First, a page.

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From Wooden Spoonists to World in Motion: Part 7 – April 1989

In the latest of our recollections of England’s fortunes 30 years ago, we focus on the World Cup qualifier at home to Albania in April 1989. The nation was struggling to come to terms with the Hillsborough Disaster, but the night did help lift the mood a little and it would be a significant game for Paul Gascoigne…

On April 15, 1989, Bobby Robson headed to Hillsborough to see the FA Cup semi-final between Liverpool and Nottingham Forest. It was a logical place for the England manager to go 11 days before his side’s next game, given the high number of his players who would be featuring as well as others – such as Nigel Clough – who were knocking on the door for a call-up. This match would be a big test of any player’s capabilities.

The pressure had eased a little on Robson following England’s win in Albania the previous month, but he knew success in the return game at Wembley was imperative. He’d already voiced his unhappiness about ITV scheduling live coverage of Liverpool against Arsenal just three days before the match. Although England would be expected to beat Albania regardless, there were no guarantees and goal difference could also ultimately be important.

And so Robson took his seat at Hillsborough hoping to see the likes of John Barnes, Peter Beardsley and Stuart Pearce give encouraging displays that would bode well for the World Cup qualifier. Even from a neutral perspective this was a game to anticipate, BBC presenter Des Lynam later recounting saying to Jimmy Hill that he’d never looked forward to a match more.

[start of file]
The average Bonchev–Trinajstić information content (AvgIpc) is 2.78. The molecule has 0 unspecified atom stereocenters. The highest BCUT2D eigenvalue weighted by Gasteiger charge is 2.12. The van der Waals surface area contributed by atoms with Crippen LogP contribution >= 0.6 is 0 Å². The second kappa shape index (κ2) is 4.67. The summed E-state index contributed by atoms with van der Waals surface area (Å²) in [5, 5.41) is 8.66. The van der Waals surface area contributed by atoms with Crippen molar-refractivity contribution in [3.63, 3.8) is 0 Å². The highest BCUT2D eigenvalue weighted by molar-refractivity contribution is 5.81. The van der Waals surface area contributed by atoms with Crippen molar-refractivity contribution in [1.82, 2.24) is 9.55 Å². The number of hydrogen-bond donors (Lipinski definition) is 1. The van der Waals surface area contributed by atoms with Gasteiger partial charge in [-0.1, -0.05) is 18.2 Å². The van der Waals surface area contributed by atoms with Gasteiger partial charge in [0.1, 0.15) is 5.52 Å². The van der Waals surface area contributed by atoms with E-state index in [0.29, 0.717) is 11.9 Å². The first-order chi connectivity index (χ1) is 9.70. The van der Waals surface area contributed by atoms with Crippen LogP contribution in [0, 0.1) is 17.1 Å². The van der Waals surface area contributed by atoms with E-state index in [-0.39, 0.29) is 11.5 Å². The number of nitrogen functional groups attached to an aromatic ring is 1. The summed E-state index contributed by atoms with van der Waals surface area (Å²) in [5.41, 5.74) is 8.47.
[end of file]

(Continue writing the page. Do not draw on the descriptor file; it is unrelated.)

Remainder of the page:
And then, within minutes, football seemed totally irrelevant. There is nothing to be gained from repeating the details of the tragedy, except to convey our sympathies to all who suffered on that awful day 30 years ago.

Firmly in perspective

Two days later Robson was to announce England’s squad for the Albania game. It could barely have seemed less important and questions were being asked over whether the match would even go ahead. Robson believed the game would take place as planned, but he was to let the players decide if they wished to participate. “We can’t forget what happened or erase it from our minds,” he said. “Football is insignificant compared to a disaster of that proportion. But it is an important match for us and we will have to be ready for it as soon as possible.” It soon became clear that the game would take place as planned.

Awkwardly, the match programme had already gone to press before the disaster even though it was 11 days prior to the match. To avoid any perception that the programme had ignored the tragedy, an A4 sheet was included inside it signed by Bert Millichip and Graham Kelly in which they expressed their sympathies to all affected by the disaster.